Black Forest Tourism Board provide tips and information on more than 250 holiday destinations in Germany’s most beautiful region for prospective visitors, a region that has vineyards, river valleys, sunny peaks, wide panoramic views, calm forests, revitalising spas, exciting family destinations and a cuisine that is the most elaborate in Germany.

In the 11,100 square kilometre holiday region, tourists will be delighted by a wide range of natural landscapes, sporting challenges, a wide range of culinary offers for gourmets, cultural tourist attractions, authentic customs and living traditions.


At the beginning of the year, you will hear dogs barking and bells jingling everywhere in the southern Black Forest: If the snow conditions are good, more than 1,000 sled dogs and experienced “mushers” from all over the world will compete for trophies at the “International Dog Sledding” in Todtmoos on26th and 27th January and in Bernau on 2nd and 3rd January.


In summer, Black Forest locals celebrate culinary festivals such as the “Oberkircher Erdbeerfest” (Strawberry Festival) on 25th and 26th June and the “Kaiserstühler Kirschenfest” (Cherry Festival) in Königsschaffhausen from 24th to 27th May. Enzklösterle, in the northern part of the Black Forest, is famous for its wild blueberries – also known as “blue gold”. The village celebrates a traditional “Blueberry Festival”on the 20th and 21st July. The “Bühler Zwetschgenfest” (Plum Festival) is celebrated in Bühl from 6th to 9th September in honour of the sweet, blue regional fruit. From 10th October to 11th November, the city of Lahr is transformed into a marvellous colourful sea of flowers consisting of glowing chrysanthemums on the occasion of the “Chrysanthema” festival.


Lovers of classical music can plan in numerous concert dates: From 10th to 24th July, the “Rossini in Wildbad” will be held again. From 13th July to 6th August, the “Internationale Domkonzerte” (Cathedral Concerts) will fill the Cathedral of St. Blasien. The “Altensteiger Sommermusik” (Summer Music) will offer a number of classical concerts in the Oberes Nagoldtal (Upper Nagold valley) from 30th July to 8th August. The “Schwarzwald Musikfestival” (Black Forest Music Festival) from 9th to 20th May and from 20th to 29th September will also offer a wide range of concerts across the entire Black Forest area.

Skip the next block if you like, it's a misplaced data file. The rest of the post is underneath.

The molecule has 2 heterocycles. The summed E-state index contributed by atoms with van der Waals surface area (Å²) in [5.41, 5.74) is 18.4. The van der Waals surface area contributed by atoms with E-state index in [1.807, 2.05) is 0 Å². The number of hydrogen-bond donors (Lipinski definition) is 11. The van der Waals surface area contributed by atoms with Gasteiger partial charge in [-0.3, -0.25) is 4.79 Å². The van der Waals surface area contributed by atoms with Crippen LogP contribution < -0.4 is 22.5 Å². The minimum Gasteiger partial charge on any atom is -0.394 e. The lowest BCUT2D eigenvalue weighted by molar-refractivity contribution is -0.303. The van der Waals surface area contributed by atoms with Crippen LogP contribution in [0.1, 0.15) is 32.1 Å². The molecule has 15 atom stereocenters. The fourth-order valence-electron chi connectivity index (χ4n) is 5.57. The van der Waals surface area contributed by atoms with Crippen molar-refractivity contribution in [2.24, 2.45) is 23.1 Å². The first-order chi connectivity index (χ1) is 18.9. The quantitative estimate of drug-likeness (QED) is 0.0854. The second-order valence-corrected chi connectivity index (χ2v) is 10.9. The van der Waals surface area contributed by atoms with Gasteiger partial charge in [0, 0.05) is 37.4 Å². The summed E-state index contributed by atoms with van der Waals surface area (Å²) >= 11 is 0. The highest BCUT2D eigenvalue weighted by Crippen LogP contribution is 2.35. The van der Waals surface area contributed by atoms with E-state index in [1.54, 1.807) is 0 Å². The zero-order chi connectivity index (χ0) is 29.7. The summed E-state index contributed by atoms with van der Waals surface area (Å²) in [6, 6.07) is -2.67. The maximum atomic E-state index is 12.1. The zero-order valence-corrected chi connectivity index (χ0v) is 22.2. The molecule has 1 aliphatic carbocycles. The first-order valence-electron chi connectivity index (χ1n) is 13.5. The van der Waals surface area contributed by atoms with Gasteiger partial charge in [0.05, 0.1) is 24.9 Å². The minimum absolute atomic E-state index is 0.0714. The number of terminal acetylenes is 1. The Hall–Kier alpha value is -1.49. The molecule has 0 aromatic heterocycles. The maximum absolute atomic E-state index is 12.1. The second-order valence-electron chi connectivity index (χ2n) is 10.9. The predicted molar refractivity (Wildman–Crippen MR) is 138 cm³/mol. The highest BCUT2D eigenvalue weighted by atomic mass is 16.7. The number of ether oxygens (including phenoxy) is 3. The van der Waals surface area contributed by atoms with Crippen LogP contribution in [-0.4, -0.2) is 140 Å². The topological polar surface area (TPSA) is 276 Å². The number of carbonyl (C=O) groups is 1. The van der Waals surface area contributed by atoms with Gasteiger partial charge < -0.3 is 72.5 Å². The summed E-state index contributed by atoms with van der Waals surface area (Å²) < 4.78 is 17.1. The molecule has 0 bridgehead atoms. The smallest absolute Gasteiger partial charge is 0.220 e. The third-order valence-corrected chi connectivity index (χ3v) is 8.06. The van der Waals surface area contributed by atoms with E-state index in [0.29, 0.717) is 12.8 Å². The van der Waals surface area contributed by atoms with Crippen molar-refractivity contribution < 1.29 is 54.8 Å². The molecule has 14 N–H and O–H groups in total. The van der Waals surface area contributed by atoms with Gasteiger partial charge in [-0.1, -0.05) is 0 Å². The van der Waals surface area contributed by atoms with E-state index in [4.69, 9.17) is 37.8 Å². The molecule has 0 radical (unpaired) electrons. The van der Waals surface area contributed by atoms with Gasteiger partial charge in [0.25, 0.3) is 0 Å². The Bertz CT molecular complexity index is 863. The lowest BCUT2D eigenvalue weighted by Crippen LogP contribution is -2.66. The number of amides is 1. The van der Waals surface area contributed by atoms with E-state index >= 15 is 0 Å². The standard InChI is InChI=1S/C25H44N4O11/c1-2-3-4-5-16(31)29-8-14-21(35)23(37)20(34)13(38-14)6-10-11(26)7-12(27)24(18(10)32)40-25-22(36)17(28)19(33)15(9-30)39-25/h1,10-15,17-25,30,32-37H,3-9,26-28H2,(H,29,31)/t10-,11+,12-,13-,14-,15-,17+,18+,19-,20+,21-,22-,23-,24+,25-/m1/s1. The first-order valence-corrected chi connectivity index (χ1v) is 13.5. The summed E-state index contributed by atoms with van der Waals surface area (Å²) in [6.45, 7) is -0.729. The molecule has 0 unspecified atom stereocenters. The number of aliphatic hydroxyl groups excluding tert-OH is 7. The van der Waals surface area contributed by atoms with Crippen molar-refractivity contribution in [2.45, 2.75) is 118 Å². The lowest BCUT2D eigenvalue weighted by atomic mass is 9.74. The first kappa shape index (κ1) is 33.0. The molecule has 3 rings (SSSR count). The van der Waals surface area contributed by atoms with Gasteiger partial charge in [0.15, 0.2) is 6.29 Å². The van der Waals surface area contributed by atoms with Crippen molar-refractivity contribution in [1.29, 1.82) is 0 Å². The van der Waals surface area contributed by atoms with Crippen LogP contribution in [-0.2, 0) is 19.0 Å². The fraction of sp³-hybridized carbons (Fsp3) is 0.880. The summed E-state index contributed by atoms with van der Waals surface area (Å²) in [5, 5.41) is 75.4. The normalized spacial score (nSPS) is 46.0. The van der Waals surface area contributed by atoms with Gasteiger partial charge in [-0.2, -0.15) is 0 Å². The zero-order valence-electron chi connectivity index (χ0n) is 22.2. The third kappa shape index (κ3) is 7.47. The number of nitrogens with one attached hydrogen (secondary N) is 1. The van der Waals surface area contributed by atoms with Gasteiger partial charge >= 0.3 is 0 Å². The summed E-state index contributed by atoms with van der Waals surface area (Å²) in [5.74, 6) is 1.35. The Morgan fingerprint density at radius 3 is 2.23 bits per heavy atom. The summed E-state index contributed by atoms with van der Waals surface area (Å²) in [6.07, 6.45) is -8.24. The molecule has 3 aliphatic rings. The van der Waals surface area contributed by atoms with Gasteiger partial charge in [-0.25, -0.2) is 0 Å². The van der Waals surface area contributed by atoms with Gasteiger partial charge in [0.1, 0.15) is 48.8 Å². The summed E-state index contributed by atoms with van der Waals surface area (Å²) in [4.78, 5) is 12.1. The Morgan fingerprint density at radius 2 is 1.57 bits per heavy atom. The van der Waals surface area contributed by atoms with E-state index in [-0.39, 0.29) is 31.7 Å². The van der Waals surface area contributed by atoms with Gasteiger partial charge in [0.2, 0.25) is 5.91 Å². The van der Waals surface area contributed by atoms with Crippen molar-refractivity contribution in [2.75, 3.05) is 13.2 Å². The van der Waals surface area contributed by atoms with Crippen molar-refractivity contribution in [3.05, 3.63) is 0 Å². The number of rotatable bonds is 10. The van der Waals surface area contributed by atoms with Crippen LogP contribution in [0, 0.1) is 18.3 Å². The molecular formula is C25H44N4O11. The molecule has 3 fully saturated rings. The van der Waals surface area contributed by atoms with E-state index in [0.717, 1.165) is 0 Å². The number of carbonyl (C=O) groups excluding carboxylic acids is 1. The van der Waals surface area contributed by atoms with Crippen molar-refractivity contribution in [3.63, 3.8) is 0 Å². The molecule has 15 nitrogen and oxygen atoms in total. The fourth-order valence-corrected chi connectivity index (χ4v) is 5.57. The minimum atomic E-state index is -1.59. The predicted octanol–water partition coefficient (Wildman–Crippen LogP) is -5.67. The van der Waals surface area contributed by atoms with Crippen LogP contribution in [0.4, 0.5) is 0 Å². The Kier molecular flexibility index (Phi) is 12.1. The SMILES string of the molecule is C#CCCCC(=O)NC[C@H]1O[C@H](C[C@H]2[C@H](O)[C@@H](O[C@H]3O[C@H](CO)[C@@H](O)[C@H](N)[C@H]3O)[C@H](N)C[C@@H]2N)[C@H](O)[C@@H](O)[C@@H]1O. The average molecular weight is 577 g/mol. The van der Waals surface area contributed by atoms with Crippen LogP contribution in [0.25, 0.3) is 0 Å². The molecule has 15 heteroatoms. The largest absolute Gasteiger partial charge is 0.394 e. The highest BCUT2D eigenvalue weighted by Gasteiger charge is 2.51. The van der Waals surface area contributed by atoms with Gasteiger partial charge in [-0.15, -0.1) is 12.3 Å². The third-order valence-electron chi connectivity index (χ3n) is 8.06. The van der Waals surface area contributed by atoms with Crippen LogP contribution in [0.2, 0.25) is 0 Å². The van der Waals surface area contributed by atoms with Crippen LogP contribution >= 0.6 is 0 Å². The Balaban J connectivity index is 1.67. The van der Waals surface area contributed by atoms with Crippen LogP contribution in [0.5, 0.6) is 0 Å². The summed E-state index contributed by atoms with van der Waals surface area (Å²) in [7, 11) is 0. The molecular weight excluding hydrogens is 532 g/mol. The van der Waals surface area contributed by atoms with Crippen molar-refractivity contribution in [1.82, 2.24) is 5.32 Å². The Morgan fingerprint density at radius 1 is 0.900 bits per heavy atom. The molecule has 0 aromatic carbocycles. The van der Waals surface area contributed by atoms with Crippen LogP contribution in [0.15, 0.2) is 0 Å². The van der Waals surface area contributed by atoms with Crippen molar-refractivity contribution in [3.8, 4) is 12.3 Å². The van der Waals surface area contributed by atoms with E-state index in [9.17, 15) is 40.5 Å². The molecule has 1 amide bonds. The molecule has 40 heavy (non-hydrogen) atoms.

Romanian Forest Tourism

Romania has represented an important tourism destination in Eastern Europe, promoting coastal tourism, spas, mountain resorts of Prahova Valley, Dracula’s theme and the painted monasteries of Bucovina.




For longer thematic tracks through large forest areas local, specialised guides can be used and a forest guard can be created that can serve several forest owners. They have created points of general and special information for forest tourism, in townhalls and at the entrance on the property through large boards, written in two languages, one of
international circulation and the national one, for a good development of tourism activities.


In the Alba County, the County Forest Department has provided for tourists all the chalets (40) which  are in administration, with rates smaller than those of hotels. They are classified with daisies and have an average of 6-8 rooms, being open all year round.
Through these facilities many tourist routes are capitalized, which cross important forest areas in the county; in addition fishing and hunting, biking and climbing activities are organized. The chalets lying in the Iezer Ighiel, Canciu, Vapchina-Tau Curmături, Splane-Oasa areas are most requested by tourists.


In the Bistrita area, the Forest department has included in the tourist circuit 8 forest chalets, thesebeing demanded by tourists to spend religious holidays or short stays, close to nature.


The Maramures County is known for the Rodnei National Park, and the Maramures Natural Park, where their administrations are interested in developing a sustainable tourism.


As they own large forest areas, they wish to support forest tourism. Thus, the Forest department has classified all the chalets and 1/3 are already modernised. More than that, it tries to capitalise also the forest fund in the Forest ranges administered by Romsilva.

Blog 77 – 365


About lilianausvat